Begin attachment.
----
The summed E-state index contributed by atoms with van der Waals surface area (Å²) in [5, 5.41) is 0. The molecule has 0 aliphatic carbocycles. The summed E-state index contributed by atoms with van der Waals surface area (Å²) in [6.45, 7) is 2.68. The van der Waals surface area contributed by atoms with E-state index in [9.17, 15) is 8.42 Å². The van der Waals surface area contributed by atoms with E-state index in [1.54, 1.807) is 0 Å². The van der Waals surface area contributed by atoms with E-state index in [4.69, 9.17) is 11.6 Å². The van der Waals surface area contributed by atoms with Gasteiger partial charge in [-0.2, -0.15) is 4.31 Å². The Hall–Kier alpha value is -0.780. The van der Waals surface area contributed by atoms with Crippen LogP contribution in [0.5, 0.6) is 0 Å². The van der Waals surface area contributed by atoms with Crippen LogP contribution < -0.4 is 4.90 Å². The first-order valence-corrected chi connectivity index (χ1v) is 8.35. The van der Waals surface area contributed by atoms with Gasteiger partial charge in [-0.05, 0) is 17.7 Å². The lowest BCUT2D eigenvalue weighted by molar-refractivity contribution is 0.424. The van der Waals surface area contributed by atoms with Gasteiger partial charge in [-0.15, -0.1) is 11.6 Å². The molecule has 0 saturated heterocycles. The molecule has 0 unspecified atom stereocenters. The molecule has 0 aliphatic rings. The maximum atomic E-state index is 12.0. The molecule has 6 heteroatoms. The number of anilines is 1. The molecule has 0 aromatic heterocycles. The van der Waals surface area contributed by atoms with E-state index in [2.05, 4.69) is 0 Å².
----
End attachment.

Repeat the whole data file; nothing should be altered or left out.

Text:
The summed E-state index contributed by atoms with van der Waals surface area (Å²) in [5, 5.41) is 0. The molecule has 0 aliphatic carbocycles. The summed E-state index contributed by atoms with van der Waals surface area (Å²) in [6.45, 7) is 2.68. The van der Waals surface area contributed by atoms with E-state index in [9.17, 15) is 8.42 Å². The van der Waals surface area contributed by atoms with E-state index in [1.54, 1.807) is 0 Å². The van der Waals surface area contributed by atoms with E-state index in [4.69, 9.17) is 11.6 Å². The van der Waals surface area contributed by atoms with Gasteiger partial charge in [-0.2, -0.15) is 4.31 Å². The Hall–Kier alpha value is -0.780. The van der Waals surface area contributed by atoms with Crippen LogP contribution in [0.5, 0.6) is 0 Å². The van der Waals surface area contributed by atoms with Crippen LogP contribution < -0.4 is 4.90 Å². The first-order valence-corrected chi connectivity index (χ1v) is 8.35. The van der Waals surface area contributed by atoms with Gasteiger partial charge in [-0.05, 0) is 17.7 Å². The lowest BCUT2D eigenvalue weighted by molar-refractivity contribution is 0.424. The van der Waals surface area contributed by atoms with Gasteiger partial charge in [-0.15, -0.1) is 11.6 Å². The molecule has 0 saturated heterocycles. The molecule has 0 unspecified atom stereocenters. The molecule has 0 aliphatic rings. The maximum atomic E-state index is 12.0. The molecule has 6 heteroatoms. The number of anilines is 1. The molecule has 0 aromatic heterocycles. The van der Waals surface area contributed by atoms with E-state index in [2.05, 4.69) is 0 Å².